We live in an era of narcissism fuelled by sites such as Facebook and Instagram. Many people post images of themselves amongst the tulip fields surrounding the famous spring gardens, de Keukenhof and this often involves traipsing through and destroying farmers’ crops. One such tulip farmer, Simon Pennings claims to have sustained 10,000 euros of damage through tourist vandalism. It may not be intentional but the consequences are the same. Read more about selfie-madness in this Guardian article.
Simon Pennings, a grower near the town of Noordwijkerhout in the bulb region of south-west Netherlands, was the first to erect a barrier in his field, emblazoned with the slogan of a pilot campaign backed by the local tourist board: “Enjoy the flowers, respect our pride.”
During the Easter Bank Holiday roads around the Keukenhof were gridlocked and even visitors with reservations were advised not to come (by car) because of the congested car parks and roads.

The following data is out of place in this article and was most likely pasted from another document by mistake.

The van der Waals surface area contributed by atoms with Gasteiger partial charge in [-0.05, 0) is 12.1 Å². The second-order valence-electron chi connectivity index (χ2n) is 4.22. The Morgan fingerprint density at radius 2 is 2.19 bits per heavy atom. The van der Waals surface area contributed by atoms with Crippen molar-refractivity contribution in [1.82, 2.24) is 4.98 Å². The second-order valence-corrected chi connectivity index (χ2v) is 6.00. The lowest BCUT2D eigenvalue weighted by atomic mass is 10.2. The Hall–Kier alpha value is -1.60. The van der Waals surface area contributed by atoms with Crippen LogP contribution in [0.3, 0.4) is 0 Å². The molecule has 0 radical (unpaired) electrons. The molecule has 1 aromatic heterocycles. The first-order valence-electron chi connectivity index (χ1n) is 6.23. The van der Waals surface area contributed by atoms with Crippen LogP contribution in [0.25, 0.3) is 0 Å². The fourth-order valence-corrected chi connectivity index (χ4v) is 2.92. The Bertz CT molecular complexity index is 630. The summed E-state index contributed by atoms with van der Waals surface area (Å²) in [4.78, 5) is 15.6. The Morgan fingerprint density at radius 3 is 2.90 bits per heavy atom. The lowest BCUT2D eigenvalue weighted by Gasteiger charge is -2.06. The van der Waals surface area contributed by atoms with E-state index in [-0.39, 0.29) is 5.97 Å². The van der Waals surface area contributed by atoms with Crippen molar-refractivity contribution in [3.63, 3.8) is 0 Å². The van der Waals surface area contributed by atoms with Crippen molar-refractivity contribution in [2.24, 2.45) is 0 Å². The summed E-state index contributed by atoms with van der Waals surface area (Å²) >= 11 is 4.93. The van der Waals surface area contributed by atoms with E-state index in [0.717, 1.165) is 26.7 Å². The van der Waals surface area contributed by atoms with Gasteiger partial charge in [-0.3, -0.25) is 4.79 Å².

My very first blog showed photos taken at the Keukenhof in 2012 and this year I visited again with friends from England. It was busier than I was used to as mid-April is the peak season for the surrounding tulip fields to bloom. Even so, the paths in the garden are fairly wide and people behaved amicably towards each other so that it wasn’t a stressful visit.
Top Tips for visiting the Keukenhof
Go on a week day and avoid Bank holidays if you can.
Park at the additional entrance rather than the main entrance.
Take sandwiches and water because the food on offer is only the unhealthy kind, and overpriced.
Get there before 11 am as that is when the coaches arrive from either Schiphol or Amsterdam.
Take photos of the surrounding fields but resist the urge to trample into the middle of the crop. Better still hire a bike and dodge the tailbacks.
Be mindful that this is not an authentic experience of the country. Dutch people tend to avoid the Keukenhof like the plague!
Some photos of my 2019 visit. The theme was flower power!